Brendan O’Connell paints everyday America at this moment of transition. Dubbed by the media as the Walmart Warhol, he paints the everyday through retail, focusing on interior architecture, people, and brands. Brendan has been profiled in the New Yorker and on Sunday morning CBS, a guest on the Colbert Report, and featured in Time magazine. His work is in the permanent collection of the High Museum in Atlanta and the Ga Museum in Athens.
He has recently begun another series which captures America’s transition through its people and their private spaces. He is using Airbnb and couchsurfing the country, interviewing the people he stays with and painting their portrait to accompany the dialogue.
In this episode, Brendan discusses:
-His new project in which he stays with various people from airbnb.
-How he got started with his paintings of Walmart and the people there.
-His goal to make something artistic out of the least artistic place in the world.
-The stigma that is sometimes attached to having the moniker the “Walmart Warhol.”
-His earliest creative moments and the idea of creating a self-mythology.
-How quitting drinking and drugs gave him more free time to start pursuing his creative passions and writing a novel.
-The ways in which Resistance began to enter his creative life after a few years of having no distractions whatsoever.
-How some people need to set the bar low so that they are able to ease into their creative habit with short periods of time every single day.
-How timers can really help to keep you focused.
-How many people play basketball or tennis knowing that they will never be a professional, yet the opposite is often true with creative practices.
-Some of his “best” worst moments.
-What happened to his career after being profiled by The New Yorker.
-His experience on “The Colbert Report.”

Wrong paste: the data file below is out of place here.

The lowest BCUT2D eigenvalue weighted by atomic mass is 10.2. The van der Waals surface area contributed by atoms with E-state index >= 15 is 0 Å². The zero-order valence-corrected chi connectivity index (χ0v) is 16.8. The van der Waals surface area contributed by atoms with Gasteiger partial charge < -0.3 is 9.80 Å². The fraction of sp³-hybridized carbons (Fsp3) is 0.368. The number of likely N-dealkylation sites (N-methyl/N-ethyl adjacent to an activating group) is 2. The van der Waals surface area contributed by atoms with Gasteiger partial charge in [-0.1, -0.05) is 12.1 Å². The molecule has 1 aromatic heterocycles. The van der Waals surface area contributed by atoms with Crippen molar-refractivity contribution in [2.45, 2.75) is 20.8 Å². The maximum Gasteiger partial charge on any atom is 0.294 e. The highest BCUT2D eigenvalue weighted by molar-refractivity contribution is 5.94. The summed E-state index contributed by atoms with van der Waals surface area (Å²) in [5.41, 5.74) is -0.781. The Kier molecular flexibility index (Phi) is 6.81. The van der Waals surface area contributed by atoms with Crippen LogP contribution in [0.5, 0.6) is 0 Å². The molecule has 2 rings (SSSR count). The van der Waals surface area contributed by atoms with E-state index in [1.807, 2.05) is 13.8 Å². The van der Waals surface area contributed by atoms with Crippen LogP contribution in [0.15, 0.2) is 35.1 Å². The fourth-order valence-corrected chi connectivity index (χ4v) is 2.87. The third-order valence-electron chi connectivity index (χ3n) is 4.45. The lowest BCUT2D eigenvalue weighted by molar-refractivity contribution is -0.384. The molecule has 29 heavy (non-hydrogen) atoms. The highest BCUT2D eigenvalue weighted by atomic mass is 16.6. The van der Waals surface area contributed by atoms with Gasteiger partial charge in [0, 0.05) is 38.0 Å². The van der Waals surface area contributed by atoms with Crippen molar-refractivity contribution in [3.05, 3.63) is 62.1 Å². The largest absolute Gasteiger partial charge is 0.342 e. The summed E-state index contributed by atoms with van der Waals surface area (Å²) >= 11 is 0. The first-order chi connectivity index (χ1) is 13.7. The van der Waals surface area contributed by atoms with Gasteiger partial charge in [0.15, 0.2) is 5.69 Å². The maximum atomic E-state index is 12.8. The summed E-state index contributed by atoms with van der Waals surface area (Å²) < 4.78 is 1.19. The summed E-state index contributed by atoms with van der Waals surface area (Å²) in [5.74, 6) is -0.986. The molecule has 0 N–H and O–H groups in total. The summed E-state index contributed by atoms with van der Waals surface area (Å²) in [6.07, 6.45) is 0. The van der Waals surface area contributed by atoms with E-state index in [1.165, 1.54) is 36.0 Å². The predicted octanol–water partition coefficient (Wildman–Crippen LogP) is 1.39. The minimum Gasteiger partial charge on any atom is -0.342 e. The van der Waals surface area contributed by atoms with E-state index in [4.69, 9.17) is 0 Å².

-Serendipitous events and how you can’t plan for them.
-His formula for balancing time and also staying organized.
-The idea of limiting the amount of “talking” and “reminding” that goes on in your head so that you don’t waste your creative energy in the wrong places.
-Every Artist Live and what it is doing for young people.
Brendan’s Final Push will inspire you to find the thing with which you want to fill the bookends of your life!
“We don’t want our mother-in-law to come stay with us, but any stranger with 100 bucks can have the guest bedroom. We feel safer because it’s a transaction.”
“If I could make art out of the least artistic place on Earth, I would be doing something in my mind that felt significant.”
“I quit drinking, doing drugs, and smoking cigarettes and that gave me a lot of free time. There’s something about free time that allows you to explore your creative outlets.”
“For someone who is prone to addictive or obsessive patterns, finding a working way to hammer out your redemption through an artistic practice is very significant and important to me.”
“You’re actually doing a service to humankind to engage in your creative outlet because quite frankly you become a better human by entering into that place of fear, overcoming it, and just doing it.”
“If you choose a creative path, life will kick you many, many times, even when you think it won’t.”
“Failures are much more funny and entertaining than successes.”
“I won the equivalent of the lottery by getting profiled in The New Yorker.”
“The first phone call I got was from The Colbert Report.”
“I always thought creativity was like a virus and to systematize it would somehow anesthetize it.”
“Creativity, in my mind, is the most important human resource.”
“Between the bookends of birth and death, what are you going to do with your time that gets you up and inspires you on a daily basis?”
“An artist needs three things: A long term vision, something that inspires them to get up and do it today, and enough cash to keep going.”